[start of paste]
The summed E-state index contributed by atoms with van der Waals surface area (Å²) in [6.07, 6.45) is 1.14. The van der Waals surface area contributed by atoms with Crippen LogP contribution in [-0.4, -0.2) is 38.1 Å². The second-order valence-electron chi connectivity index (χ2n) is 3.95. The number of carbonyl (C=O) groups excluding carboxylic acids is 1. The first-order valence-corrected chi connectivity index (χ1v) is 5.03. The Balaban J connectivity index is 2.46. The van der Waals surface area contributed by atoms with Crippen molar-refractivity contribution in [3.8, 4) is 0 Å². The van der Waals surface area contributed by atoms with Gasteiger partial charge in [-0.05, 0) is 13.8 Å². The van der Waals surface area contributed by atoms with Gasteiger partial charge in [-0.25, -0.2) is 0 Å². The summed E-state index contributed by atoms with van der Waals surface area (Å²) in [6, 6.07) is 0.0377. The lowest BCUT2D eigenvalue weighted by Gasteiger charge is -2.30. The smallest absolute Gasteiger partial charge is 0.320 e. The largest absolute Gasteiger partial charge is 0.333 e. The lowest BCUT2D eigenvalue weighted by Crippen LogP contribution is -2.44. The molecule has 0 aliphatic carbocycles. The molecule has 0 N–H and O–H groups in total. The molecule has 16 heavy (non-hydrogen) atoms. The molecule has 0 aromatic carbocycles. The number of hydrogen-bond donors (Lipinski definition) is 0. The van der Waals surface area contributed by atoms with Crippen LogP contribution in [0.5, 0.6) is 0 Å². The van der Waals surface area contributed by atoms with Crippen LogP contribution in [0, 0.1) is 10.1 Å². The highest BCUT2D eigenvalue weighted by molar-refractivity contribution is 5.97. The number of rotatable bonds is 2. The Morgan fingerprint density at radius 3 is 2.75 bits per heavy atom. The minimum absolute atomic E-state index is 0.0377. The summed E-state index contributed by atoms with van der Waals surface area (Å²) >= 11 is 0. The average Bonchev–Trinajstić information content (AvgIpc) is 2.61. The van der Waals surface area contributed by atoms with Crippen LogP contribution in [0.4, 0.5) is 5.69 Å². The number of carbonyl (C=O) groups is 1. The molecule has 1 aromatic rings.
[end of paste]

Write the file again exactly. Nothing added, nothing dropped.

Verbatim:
The summed E-state index contributed by atoms with van der Waals surface area (Å²) in [6.07, 6.45) is 1.14. The van der Waals surface area contributed by atoms with Crippen LogP contribution in [-0.4, -0.2) is 38.1 Å². The second-order valence-electron chi connectivity index (χ2n) is 3.95. The number of carbonyl (C=O) groups excluding carboxylic acids is 1. The first-order valence-corrected chi connectivity index (χ1v) is 5.03. The Balaban J connectivity index is 2.46. The van der Waals surface area contributed by atoms with Crippen molar-refractivity contribution in [3.8, 4) is 0 Å². The van der Waals surface area contributed by atoms with Gasteiger partial charge in [-0.05, 0) is 13.8 Å². The van der Waals surface area contributed by atoms with Gasteiger partial charge in [-0.25, -0.2) is 0 Å². The summed E-state index contributed by atoms with van der Waals surface area (Å²) in [6, 6.07) is 0.0377. The lowest BCUT2D eigenvalue weighted by Gasteiger charge is -2.30. The smallest absolute Gasteiger partial charge is 0.320 e. The largest absolute Gasteiger partial charge is 0.333 e. The lowest BCUT2D eigenvalue weighted by Crippen LogP contribution is -2.44. The molecule has 0 aliphatic carbocycles. The molecule has 0 N–H and O–H groups in total. The molecule has 16 heavy (non-hydrogen) atoms. The molecule has 0 aromatic carbocycles. The number of hydrogen-bond donors (Lipinski definition) is 0. The van der Waals surface area contributed by atoms with Crippen LogP contribution in [0.5, 0.6) is 0 Å². The van der Waals surface area contributed by atoms with Crippen LogP contribution in [0, 0.1) is 10.1 Å². The highest BCUT2D eigenvalue weighted by molar-refractivity contribution is 5.97. The number of rotatable bonds is 2. The Morgan fingerprint density at radius 3 is 2.75 bits per heavy atom. The minimum absolute atomic E-state index is 0.0377. The summed E-state index contributed by atoms with van der Waals surface area (Å²) >= 11 is 0. The average Bonchev–Trinajstić information content (AvgIpc) is 2.61. The van der Waals surface area contributed by atoms with Crippen LogP contribution in [0.4, 0.5) is 5.69 Å². The number of carbonyl (C=O) groups is 1. The molecule has 1 aromatic rings.